The project focuses on three major aspects of conflict cycles, namely resistance, intervention and reconciliation. This is a summary of the different strands:

 

Resistance:
1a. How are rap musicians in the Middle East trying to resist radicalization and extremism?
1b. How is sound art expression enhancing the resilience of Syrian refugees in a school in Turkey?
Intervention:
2. How can sonic arts improve daily life in communities, in Northern Ireland and Brazil?
Reconciliation:
3a. What are the effects of Musicians Without Borders’ programmes in Northern Ireland and Palestine?
3b. How are four theatre companies in Belfast trying to improve community life?
Finale:
At the end of the project, a Sonic Finale will be organized to bring together all the different strands through a sound and music installation in Derry (Northern Ireland) and Rio de Janeiro (Brazil).

I had several opportunities, during the conference on Nov. 1-2 and throughout my stay in Belfast until Nov. 11, to hold in-depth discussions with many of the participants, and to discuss further collaboration with MOMRI. Some are already mentioned above, Prof. Fiona Magowan, Prof. Pedro Rebelo, Dr. Julie Norman, Dr. Jim Donaghey and Dr. Stefanie Lehner.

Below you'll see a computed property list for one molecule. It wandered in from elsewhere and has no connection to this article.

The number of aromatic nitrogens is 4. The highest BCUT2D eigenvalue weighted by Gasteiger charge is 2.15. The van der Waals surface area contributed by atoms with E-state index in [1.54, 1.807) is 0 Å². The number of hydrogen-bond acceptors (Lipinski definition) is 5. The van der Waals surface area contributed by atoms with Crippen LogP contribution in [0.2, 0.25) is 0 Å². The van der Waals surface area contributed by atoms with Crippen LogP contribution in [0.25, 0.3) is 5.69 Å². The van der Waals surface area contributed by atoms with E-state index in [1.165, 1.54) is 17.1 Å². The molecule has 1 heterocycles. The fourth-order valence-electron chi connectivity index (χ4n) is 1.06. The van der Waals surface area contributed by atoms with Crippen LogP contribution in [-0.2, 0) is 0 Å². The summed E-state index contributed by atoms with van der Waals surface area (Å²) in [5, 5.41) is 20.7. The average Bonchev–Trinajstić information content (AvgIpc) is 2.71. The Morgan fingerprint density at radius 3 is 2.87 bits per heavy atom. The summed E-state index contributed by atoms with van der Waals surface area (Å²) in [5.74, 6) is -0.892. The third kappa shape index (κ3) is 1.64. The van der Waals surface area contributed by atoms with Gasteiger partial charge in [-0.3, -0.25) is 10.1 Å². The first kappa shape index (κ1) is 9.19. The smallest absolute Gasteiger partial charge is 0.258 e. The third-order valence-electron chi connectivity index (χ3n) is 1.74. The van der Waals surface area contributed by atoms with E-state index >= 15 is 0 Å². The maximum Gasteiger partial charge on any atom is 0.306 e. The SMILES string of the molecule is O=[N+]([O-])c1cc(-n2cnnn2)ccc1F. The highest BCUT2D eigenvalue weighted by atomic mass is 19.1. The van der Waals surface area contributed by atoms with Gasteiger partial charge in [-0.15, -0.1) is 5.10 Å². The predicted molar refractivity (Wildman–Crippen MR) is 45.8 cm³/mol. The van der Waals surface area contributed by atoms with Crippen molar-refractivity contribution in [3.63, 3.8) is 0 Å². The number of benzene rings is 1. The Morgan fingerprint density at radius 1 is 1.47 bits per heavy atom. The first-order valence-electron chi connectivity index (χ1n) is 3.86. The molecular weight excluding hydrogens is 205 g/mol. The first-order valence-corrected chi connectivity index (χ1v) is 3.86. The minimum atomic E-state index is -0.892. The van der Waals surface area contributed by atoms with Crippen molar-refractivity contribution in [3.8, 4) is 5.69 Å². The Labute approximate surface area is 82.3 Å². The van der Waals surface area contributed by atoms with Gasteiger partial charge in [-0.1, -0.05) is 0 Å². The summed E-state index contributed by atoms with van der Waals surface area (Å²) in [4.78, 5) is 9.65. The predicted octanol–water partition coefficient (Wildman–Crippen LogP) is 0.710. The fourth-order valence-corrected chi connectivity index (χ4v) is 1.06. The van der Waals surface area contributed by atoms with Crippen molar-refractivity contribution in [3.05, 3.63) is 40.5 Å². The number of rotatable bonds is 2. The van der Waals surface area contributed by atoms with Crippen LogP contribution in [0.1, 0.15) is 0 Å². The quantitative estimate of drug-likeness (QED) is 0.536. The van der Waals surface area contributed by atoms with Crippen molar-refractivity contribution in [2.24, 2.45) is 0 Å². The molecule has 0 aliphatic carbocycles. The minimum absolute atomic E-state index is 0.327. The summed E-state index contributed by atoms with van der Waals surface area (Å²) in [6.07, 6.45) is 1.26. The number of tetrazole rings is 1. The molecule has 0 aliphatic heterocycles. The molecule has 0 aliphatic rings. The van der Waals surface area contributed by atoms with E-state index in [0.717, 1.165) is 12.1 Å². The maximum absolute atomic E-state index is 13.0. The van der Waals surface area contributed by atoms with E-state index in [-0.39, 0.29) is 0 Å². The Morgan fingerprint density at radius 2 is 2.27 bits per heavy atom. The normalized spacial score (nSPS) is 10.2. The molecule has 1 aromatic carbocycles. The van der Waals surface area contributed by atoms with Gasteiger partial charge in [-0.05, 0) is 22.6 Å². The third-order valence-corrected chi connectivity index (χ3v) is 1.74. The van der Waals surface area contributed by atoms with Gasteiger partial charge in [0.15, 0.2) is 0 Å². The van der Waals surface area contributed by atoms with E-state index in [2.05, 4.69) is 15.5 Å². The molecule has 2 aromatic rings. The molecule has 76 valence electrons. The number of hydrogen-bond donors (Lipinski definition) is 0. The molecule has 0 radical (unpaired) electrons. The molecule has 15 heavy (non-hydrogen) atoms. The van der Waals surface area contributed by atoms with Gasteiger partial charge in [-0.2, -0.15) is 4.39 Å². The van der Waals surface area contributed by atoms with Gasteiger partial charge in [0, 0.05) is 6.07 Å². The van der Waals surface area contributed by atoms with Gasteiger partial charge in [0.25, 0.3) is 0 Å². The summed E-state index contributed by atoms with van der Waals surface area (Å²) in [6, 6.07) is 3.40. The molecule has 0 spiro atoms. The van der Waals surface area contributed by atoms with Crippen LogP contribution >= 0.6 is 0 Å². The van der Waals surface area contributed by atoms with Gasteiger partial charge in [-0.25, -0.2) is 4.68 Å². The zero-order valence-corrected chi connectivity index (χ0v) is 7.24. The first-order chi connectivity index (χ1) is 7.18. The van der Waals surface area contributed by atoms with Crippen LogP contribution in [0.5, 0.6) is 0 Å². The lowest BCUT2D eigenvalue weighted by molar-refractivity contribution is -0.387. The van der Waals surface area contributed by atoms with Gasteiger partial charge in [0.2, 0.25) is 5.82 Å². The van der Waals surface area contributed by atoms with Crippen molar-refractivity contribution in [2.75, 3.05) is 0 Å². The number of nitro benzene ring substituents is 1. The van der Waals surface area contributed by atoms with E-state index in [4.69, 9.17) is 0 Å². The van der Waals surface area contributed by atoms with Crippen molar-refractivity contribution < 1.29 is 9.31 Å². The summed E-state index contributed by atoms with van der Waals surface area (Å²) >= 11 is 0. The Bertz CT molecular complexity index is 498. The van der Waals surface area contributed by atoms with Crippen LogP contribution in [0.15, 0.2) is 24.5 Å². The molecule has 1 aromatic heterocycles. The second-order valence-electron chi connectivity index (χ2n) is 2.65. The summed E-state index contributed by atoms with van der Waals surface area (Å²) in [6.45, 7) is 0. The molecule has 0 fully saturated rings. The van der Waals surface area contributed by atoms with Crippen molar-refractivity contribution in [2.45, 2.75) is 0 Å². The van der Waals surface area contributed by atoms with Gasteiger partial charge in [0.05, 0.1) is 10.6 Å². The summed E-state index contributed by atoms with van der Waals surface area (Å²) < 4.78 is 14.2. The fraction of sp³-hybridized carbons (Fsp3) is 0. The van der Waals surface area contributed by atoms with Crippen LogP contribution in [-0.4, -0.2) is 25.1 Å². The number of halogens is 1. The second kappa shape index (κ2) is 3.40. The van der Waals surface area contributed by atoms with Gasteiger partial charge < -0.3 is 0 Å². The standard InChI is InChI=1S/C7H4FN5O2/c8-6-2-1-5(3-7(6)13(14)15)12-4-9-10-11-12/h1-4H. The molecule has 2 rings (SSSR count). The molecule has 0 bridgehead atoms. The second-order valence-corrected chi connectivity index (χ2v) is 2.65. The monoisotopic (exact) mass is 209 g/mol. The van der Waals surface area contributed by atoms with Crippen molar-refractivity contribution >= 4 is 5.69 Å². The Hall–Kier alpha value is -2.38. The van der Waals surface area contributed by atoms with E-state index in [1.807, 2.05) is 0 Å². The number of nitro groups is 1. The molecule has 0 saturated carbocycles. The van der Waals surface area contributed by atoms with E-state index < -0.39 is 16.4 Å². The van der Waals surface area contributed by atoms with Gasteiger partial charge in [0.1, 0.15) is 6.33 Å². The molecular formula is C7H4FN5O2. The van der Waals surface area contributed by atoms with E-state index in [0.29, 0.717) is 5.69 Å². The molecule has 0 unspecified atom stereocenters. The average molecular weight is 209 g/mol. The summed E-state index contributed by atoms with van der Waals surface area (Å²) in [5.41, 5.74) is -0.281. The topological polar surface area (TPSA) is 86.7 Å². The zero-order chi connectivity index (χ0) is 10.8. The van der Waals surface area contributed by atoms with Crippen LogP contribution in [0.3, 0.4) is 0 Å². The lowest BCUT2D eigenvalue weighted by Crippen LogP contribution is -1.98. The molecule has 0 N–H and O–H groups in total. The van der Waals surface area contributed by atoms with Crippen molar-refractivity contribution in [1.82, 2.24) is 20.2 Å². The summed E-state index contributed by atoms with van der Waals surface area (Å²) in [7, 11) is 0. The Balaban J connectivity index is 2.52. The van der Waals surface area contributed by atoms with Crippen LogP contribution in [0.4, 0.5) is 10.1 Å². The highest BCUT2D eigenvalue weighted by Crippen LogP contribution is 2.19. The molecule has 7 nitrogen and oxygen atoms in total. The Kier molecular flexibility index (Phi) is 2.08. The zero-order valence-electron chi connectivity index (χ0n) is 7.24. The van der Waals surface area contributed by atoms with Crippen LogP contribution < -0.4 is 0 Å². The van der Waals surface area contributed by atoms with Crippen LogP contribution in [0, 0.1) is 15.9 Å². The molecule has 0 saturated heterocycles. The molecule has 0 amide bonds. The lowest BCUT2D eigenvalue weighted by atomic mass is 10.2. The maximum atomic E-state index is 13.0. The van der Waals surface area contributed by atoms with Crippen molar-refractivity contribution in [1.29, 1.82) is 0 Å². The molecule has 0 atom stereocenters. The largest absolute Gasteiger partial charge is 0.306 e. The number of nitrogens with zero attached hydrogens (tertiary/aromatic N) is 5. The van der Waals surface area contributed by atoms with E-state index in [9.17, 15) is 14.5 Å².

In addition, from Musicians Without Borders, Laura Hassler (Founder and Director) and Meaghan Hughes (Project Management and Communications); from the Belfast theater company Tinderbox, Patrick O’Reilly (Artistic Director). And from Sounding Conflict, Christina Captieux (Project Manager and Administrator).

 

To Wrap Up a very meaningful stay in Belfast,
I had an opportunity to teach a class in the context of Prof. Magowan’s course titled “Performance, Power and Passion.” The course is taught in collaboration with Dr. Theodore Konkouris, and my presentation was titled “Thinking Outside the Boombox: some critical skills to explore the application of music in peacebuilding activities.”

 

 

 

 

 

The 10 students attending the class, and some additional guests, thoroughly engaged with the material and presented their own examples and case-studies.

 

 

 

 

The interactive part of the class turned into a workshop and we had to find a place nearby to continue a very lively session.

 

From left to right: Theodore Konkouris, Daniel Cherene, Olivier Urbain, Lara Sunday and Sinead Lynch

From left to right: Theodore Konkouris, Daniel Cherene, Olivier Urbain, Lara Sunday and Sinead Lynch

Second from right: Gordon Ramsey

Second from right: Gordon Ramsey

 

 

 

 

 

 

 

 

 

 

 

 

I would like to thank all those who worked so hard behind the scenes to make this visit possible, and all the people in Belfast that are part of a developing collaboration with MOMRI, especially QUB, HAPP and the Mitchell Institute.